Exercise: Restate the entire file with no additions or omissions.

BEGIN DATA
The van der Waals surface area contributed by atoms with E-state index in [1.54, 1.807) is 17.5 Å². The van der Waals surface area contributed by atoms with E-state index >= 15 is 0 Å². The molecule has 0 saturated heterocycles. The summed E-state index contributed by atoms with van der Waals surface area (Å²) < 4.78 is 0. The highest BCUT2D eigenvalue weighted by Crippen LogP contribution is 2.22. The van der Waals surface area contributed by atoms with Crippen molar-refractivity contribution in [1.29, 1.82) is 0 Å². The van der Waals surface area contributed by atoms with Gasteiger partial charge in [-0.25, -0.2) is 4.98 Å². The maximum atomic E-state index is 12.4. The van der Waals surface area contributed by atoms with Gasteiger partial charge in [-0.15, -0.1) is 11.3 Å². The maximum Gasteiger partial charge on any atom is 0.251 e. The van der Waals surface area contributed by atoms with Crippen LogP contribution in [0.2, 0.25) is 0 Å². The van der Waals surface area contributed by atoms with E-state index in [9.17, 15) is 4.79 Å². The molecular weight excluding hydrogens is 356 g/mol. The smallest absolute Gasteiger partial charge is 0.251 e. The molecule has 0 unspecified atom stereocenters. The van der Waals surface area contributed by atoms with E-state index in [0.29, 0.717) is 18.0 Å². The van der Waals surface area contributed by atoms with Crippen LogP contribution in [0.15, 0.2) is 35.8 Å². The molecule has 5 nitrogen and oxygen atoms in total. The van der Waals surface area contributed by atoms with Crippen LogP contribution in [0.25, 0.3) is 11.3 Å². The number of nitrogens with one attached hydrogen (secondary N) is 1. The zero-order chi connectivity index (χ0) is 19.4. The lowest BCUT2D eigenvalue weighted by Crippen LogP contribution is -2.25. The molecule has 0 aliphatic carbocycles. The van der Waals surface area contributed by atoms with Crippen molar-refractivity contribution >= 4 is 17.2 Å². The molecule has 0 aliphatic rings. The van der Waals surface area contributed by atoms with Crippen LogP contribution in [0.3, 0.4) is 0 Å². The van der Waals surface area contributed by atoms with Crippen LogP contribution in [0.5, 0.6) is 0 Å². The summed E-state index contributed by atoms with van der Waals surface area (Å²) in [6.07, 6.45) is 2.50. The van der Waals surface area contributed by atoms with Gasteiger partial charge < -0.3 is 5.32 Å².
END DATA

The van der Waals surface area contributed by atoms with E-state index in [1.54, 1.807) is 17.5 Å². The van der Waals surface area contributed by atoms with E-state index >= 15 is 0 Å². The molecule has 0 saturated heterocycles. The summed E-state index contributed by atoms with van der Waals surface area (Å²) < 4.78 is 0. The highest BCUT2D eigenvalue weighted by Crippen LogP contribution is 2.22. The van der Waals surface area contributed by atoms with Crippen molar-refractivity contribution in [1.29, 1.82) is 0 Å². The van der Waals surface area contributed by atoms with Gasteiger partial charge in [-0.25, -0.2) is 4.98 Å². The maximum atomic E-state index is 12.4. The van der Waals surface area contributed by atoms with Gasteiger partial charge in [-0.15, -0.1) is 11.3 Å². The maximum Gasteiger partial charge on any atom is 0.251 e. The van der Waals surface area contributed by atoms with Crippen LogP contribution in [0.2, 0.25) is 0 Å². The van der Waals surface area contributed by atoms with E-state index in [9.17, 15) is 4.79 Å². The molecular weight excluding hydrogens is 356 g/mol. The smallest absolute Gasteiger partial charge is 0.251 e. The molecule has 0 unspecified atom stereocenters. The van der Waals surface area contributed by atoms with E-state index in [0.29, 0.717) is 18.0 Å². The van der Waals surface area contributed by atoms with Crippen LogP contribution in [0.15, 0.2) is 35.8 Å². The molecule has 5 nitrogen and oxygen atoms in total. The van der Waals surface area contributed by atoms with Crippen LogP contribution in [0.25, 0.3) is 11.3 Å². The number of nitrogens with one attached hydrogen (secondary N) is 1. The zero-order chi connectivity index (χ0) is 19.4. The lowest BCUT2D eigenvalue weighted by Crippen LogP contribution is -2.25. The molecule has 0 aliphatic carbocycles. The van der Waals surface area contributed by atoms with Crippen molar-refractivity contribution >= 4 is 17.2 Å². The molecule has 0 aliphatic rings. The van der Waals surface area contributed by atoms with Crippen LogP contribution in [0.3, 0.4) is 0 Å². The van der Waals surface area contributed by atoms with Crippen LogP contribution in [0.5, 0.6) is 0 Å². The summed E-state index contributed by atoms with van der Waals surface area (Å²) in [6.07, 6.45) is 2.50. The van der Waals surface area contributed by atoms with Gasteiger partial charge < -0.3 is 5.32 Å².